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Building Puppet-Based Applications Inside Docker

Creating a Docker Dockerfile to build an application is pretty easy. But what if you already have a large collection of Puppet modules (or Chef cookbooks) that you want to use to build your applications? We’re going to see how easy it is to make use of those modules inside a Dockerfile.

We’re first going to build an image that has Docker apps with Puppet installed. We’ll also add Tim Sharpe’s very cool Librarian-Puppet to the image. Librarian-Puppet is a bundler for your Puppet modules. You can use it to select and install modules from GitHub or the Puppet Labs Forge.

Let’s create a Dockerfile to build our Puppet image.

This Dockerfile will use an Ubuntu-based image and then install Puppet and Librarian-Puppet via RubyGems.

To build this image we run:

Here we’ve built a new image called jamtur01/puppetbase. We’re going to use this image as the basis for our new application image.

Next we need to create a Puppetfile file which Librarian-Puppet uses to install the required Puppet modules. As our example we’re going to install a basic Nginx server.

The Puppetfile tells Librarian-Puppet to install the puppet-nginx module from GitHub.

Now we need to create another Dockerfile for our application image.

This Dockerfile uses the jamtur01/puppetbase image we’ve just created. It adds our local Puppetfile file to the root of the image and then runs librarian-puppet install to install our required modules (by default into /modules).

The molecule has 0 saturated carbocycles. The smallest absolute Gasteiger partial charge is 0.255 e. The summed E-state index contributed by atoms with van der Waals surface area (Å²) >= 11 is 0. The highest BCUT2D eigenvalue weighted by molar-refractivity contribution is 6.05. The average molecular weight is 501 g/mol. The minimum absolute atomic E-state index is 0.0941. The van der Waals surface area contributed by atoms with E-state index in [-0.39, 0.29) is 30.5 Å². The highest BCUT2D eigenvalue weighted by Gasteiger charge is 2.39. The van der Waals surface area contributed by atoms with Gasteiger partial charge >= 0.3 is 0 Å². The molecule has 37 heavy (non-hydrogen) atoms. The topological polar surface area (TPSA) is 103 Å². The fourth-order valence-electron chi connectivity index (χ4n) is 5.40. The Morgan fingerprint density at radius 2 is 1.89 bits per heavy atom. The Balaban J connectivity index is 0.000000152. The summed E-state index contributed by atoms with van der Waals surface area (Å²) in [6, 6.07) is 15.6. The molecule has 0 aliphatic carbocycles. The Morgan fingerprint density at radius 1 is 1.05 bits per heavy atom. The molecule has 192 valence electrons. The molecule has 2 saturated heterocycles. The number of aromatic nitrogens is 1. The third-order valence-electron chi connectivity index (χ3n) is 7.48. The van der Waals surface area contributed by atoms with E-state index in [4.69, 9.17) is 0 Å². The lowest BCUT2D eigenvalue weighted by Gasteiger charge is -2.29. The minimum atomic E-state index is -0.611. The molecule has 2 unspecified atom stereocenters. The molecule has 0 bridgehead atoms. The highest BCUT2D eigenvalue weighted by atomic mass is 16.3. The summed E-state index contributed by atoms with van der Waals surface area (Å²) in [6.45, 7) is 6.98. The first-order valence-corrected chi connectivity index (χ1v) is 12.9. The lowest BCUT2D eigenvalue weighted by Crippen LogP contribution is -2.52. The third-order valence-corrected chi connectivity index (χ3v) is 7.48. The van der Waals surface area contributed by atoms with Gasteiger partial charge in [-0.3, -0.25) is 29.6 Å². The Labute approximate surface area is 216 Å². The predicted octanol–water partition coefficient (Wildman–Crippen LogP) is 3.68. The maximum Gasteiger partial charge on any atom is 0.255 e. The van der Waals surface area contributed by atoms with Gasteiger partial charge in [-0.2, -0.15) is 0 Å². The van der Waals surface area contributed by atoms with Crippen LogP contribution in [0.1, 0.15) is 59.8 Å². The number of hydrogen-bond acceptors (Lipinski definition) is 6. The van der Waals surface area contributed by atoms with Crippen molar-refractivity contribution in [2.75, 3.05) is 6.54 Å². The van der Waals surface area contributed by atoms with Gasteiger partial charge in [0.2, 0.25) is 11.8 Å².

We then install Nginx via the puppet-nginx module using the puppet apply command. This runs Puppet locally on the host (i.e. without a client-server Puppet installation).

In this image we’re just installing Nginx itself. We could also install virtual hosts or a web application or anything else that the Nginx module supports.

We can now build our application image like so:

Finally let’s launch a container from it.

We’ve launched a new container with the ID of fd461a1418c6, run it daemonized and told it to open any exposed ports, in our case port 80 that we EXPOSE‘ed in the Dockerfile. Let’s check the container and see what port it has mapped to Nginx.

Now let’s browse to port 49158 to see if Nginx is running.

message showing nginx server is installed

Woot! We’ve got Nginx installed via Puppet. You could easily repeat this process for any Puppet-based (or other CM tool) application or infrastructure.

*This article originally appeared on James Turnbull's blog.

About the author: A former IT executive in the banking industry and author of five technology books, James has been involved in IT Operations for 20 years and is an advocate of open source technology. He joined Puppet Labs in March 2010 as the VP of Operations, was VP of Engineering at Venmo and is currently VP of Services at Docker Inc. We highly recommend that you read his blog and follow him on Twitter.

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